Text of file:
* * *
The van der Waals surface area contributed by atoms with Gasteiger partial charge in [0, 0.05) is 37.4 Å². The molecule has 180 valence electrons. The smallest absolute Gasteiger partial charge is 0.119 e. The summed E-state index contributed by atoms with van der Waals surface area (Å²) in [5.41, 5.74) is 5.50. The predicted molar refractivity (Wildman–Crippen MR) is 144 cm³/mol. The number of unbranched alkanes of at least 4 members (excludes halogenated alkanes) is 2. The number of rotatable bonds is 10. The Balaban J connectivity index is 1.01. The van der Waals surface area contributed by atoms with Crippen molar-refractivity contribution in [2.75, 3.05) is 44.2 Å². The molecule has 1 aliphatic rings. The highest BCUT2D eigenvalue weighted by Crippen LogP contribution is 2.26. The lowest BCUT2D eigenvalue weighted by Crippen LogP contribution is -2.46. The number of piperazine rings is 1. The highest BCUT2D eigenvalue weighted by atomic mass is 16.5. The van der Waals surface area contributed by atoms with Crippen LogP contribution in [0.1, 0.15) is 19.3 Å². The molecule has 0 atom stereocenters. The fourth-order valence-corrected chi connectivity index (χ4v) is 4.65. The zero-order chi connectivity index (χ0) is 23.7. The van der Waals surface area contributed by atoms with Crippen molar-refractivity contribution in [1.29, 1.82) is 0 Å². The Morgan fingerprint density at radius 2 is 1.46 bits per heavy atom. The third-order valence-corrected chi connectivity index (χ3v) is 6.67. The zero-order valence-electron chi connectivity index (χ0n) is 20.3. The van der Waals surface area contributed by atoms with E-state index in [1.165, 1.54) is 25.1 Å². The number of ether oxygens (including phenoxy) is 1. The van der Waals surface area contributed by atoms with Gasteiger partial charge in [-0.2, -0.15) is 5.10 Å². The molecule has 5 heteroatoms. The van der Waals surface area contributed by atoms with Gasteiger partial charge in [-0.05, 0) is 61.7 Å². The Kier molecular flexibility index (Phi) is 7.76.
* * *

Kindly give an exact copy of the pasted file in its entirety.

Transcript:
The van der Waals surface area contributed by atoms with Gasteiger partial charge in [0, 0.05) is 37.4 Å². The molecule has 180 valence electrons. The smallest absolute Gasteiger partial charge is 0.119 e. The summed E-state index contributed by atoms with van der Waals surface area (Å²) in [5.41, 5.74) is 5.50. The predicted molar refractivity (Wildman–Crippen MR) is 144 cm³/mol. The number of unbranched alkanes of at least 4 members (excludes halogenated alkanes) is 2. The number of rotatable bonds is 10. The Balaban J connectivity index is 1.01. The van der Waals surface area contributed by atoms with Crippen molar-refractivity contribution in [2.75, 3.05) is 44.2 Å². The molecule has 1 aliphatic rings. The highest BCUT2D eigenvalue weighted by Crippen LogP contribution is 2.26. The lowest BCUT2D eigenvalue weighted by Crippen LogP contribution is -2.46. The number of piperazine rings is 1. The highest BCUT2D eigenvalue weighted by atomic mass is 16.5. The van der Waals surface area contributed by atoms with Crippen LogP contribution in [0.1, 0.15) is 19.3 Å². The molecule has 0 atom stereocenters. The fourth-order valence-corrected chi connectivity index (χ4v) is 4.65. The zero-order chi connectivity index (χ0) is 23.7. The van der Waals surface area contributed by atoms with Crippen molar-refractivity contribution in [1.29, 1.82) is 0 Å². The Morgan fingerprint density at radius 2 is 1.46 bits per heavy atom. The third-order valence-corrected chi connectivity index (χ3v) is 6.67. The zero-order valence-electron chi connectivity index (χ0n) is 20.3. The van der Waals surface area contributed by atoms with E-state index in [1.165, 1.54) is 25.1 Å². The number of ether oxygens (including phenoxy) is 1. The van der Waals surface area contributed by atoms with Gasteiger partial charge in [-0.2, -0.15) is 5.10 Å². The molecule has 5 heteroatoms. The van der Waals surface area contributed by atoms with Gasteiger partial charge in [-0.05, 0) is 61.7 Å². The Kier molecular flexibility index (Phi) is 7.76.